As much as I knock Bandai America for the watered-down Power Rangers toys they sold basically the duration of their control of the franchise, I'm quite fond of the numerous golden nuggets that managed to creep out. Plus the memories...sigh...







  1. I originally wanted to post comment on last year “Lost Property” topic, but since I have very little to say, I decided to post that response here as well.

    Interesting history regarding Bandai of America, that I didn’t know about. Quite amount of time you put on research.

    I don’t have much memory regarding toys, since I really didn’t own that much as a kid; I was more into watching TV shows and video games, rather than collecting/playing with toys. The only toys I have fond memories are some of the Power Rangers, Ohranger Robo (gift from friend), some Beast Wars toys and that’s about it. I wasn’t much into the toys until recently (1~2 years ago), that I decided to invest on Transformers toys due to my liking of BumbleBee (Transformers live action prequel/reboot movie) and that’s the only memory I have with Hasbro (along with Beast Wars).
    I think 25 years is a pretty good length for company that produces toys for toku. It was good timing to let it go before it gotten worse (last year Ninja Steel~Super Ninja Steel toys were dreadful). Thank you, Bandai.

    Hasbro has been doing pretty well in terms of toy selling compare to other company as Mattel, but loss of major retailer like Toys R Us is somewhat affecting their sale. I can see Hasbro could last same amount of year as Bandai depending on how long franchise would last. I’ve seen toys at shelf at Target and it looks pretty decent; much better than what Bandai have given us.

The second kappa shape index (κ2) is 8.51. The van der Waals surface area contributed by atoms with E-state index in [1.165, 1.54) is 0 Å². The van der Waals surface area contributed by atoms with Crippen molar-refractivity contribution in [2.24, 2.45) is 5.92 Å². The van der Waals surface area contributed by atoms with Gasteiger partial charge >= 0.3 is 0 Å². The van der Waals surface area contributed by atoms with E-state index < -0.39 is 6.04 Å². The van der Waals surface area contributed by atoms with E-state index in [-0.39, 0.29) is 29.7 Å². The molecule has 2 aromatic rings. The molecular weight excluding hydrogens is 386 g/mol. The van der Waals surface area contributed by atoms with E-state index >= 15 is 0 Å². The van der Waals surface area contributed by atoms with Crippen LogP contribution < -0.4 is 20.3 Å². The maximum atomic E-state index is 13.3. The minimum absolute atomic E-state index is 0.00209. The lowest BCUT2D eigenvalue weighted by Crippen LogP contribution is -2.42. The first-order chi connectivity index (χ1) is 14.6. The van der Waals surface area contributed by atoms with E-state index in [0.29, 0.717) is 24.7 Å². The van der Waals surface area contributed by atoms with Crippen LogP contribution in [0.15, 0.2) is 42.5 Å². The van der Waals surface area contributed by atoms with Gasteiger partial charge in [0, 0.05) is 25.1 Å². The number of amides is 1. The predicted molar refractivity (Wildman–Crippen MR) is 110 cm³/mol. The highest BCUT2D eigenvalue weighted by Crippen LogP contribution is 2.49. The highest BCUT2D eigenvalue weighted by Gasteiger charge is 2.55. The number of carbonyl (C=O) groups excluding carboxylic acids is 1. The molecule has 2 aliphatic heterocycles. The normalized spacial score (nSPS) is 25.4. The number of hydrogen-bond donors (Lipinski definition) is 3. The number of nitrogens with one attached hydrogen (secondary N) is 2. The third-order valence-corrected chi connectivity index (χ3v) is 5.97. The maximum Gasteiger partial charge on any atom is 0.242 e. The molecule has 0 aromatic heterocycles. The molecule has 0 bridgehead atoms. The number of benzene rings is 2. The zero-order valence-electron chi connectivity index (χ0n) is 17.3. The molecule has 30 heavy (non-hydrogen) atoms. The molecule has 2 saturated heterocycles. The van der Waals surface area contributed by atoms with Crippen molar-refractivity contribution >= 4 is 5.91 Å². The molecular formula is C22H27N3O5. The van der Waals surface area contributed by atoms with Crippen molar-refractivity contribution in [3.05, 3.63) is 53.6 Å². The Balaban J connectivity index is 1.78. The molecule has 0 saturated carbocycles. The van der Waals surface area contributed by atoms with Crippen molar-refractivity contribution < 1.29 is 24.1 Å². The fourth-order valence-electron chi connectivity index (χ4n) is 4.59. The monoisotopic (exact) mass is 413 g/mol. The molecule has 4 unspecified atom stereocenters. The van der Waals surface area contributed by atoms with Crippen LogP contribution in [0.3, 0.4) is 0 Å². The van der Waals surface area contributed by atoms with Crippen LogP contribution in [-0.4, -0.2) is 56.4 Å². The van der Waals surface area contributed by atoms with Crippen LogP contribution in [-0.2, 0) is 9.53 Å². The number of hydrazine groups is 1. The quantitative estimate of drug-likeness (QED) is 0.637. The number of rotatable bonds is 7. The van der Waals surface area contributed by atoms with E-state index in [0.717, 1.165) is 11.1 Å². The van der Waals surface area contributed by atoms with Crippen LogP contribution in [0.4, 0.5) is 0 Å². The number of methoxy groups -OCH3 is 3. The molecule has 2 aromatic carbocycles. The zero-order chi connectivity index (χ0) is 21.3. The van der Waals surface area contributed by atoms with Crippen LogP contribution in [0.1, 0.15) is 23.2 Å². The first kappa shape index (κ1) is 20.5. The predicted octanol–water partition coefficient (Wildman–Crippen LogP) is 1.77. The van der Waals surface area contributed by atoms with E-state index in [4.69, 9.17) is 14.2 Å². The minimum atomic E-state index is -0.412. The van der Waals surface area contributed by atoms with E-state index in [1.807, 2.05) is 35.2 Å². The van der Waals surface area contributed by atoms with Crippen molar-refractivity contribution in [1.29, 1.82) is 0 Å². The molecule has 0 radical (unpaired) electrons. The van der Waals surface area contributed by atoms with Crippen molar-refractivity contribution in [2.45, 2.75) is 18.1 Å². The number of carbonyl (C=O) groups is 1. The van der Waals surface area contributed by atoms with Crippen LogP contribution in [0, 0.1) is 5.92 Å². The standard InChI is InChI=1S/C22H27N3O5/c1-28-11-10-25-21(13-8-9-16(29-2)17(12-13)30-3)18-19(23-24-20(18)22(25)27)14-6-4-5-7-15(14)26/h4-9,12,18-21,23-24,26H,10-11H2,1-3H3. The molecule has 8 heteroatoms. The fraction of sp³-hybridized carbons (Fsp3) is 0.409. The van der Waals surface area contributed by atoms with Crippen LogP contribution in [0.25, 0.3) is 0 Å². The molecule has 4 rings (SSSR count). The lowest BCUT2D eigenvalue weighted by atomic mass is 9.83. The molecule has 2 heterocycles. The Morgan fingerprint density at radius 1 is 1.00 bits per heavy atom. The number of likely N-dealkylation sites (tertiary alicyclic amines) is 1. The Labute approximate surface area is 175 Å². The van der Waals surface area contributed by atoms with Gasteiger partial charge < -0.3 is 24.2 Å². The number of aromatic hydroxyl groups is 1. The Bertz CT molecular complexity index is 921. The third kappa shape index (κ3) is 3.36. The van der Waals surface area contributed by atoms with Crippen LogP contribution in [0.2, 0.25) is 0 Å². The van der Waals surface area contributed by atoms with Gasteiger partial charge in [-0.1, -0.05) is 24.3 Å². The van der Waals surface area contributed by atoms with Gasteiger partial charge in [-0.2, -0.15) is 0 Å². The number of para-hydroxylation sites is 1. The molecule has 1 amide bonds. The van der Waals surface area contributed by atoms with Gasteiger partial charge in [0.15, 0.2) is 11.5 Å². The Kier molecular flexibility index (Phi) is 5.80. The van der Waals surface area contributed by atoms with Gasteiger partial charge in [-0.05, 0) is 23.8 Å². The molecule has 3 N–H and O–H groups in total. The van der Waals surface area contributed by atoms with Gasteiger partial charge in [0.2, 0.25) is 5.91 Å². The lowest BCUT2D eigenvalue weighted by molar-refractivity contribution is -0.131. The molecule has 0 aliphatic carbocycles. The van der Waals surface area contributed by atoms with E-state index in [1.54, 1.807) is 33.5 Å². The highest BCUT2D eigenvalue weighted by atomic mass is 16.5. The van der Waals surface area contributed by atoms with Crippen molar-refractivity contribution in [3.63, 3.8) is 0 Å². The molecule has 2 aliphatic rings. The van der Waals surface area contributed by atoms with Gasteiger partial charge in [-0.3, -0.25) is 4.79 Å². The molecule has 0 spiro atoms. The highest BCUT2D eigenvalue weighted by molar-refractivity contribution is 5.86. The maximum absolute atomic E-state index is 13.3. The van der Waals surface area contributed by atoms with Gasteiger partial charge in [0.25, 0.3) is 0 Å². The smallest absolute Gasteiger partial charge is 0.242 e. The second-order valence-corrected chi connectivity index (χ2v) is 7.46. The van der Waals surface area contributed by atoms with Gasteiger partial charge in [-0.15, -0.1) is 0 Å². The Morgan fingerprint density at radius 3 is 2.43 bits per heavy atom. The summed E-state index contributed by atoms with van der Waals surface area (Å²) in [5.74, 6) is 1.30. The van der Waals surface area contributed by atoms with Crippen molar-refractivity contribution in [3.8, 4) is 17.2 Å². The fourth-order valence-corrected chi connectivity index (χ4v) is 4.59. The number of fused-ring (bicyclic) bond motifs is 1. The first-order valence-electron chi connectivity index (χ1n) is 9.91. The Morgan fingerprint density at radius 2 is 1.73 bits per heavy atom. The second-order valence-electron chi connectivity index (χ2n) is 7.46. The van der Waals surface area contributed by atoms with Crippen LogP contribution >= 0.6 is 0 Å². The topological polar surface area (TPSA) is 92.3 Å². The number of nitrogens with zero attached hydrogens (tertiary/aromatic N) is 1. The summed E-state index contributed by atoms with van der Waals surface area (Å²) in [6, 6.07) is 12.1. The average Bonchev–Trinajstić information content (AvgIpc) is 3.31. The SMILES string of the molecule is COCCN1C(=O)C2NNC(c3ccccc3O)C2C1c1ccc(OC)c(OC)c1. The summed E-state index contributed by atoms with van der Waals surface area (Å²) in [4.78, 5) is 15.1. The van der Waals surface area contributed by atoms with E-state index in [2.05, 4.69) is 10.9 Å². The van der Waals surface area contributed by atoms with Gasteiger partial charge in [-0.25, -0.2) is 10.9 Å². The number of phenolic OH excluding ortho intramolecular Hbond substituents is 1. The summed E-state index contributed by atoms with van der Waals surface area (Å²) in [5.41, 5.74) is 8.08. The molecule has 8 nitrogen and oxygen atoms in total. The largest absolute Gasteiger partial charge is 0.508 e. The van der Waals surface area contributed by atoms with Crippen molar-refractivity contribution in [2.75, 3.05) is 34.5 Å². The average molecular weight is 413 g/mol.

Lastly, this may sound off-topic, but what is your thought on name of upcoming new era “Reiwa”? I know you don’t discuss politics, but I didn’t expect the word “-wa” to use in title, since it was used in Showa which was before Heisei.
    Showa, Heisei, Reiwa… interesting pattern. I expect next one after is going to have “-sei” at the end (“Koshinsei”?). lol
    Personally, I really like the title, since it blends well with tokusatsu; Reiwa Rangers (Sentai) and Reiwa Rider!

    Peace and prosperity to Reiwa Era.

    1. Whenever something fails, I always feel the need to look back and see what made it so great to begin with. Bandai losing the Power Rangers toy license was almost too easy when you think about how terrible the toys have been since Disney tapped out. I really felt the need to go back to the beginning, though. The launch was an utter madness that I think only parents at the time might have a vague memory of now...but the videos are out there of what it was like to shop for those toys in 1993 and 1994. Madness!

      The immediate reaction I had was "I'm going to have to remember Reiwa now...". Then I really thought about it and was like "Wait...this is only the third era in my lifetime. How hard can it be?" Haha. Naturally I'm curious to see what the Reiwa era has in store.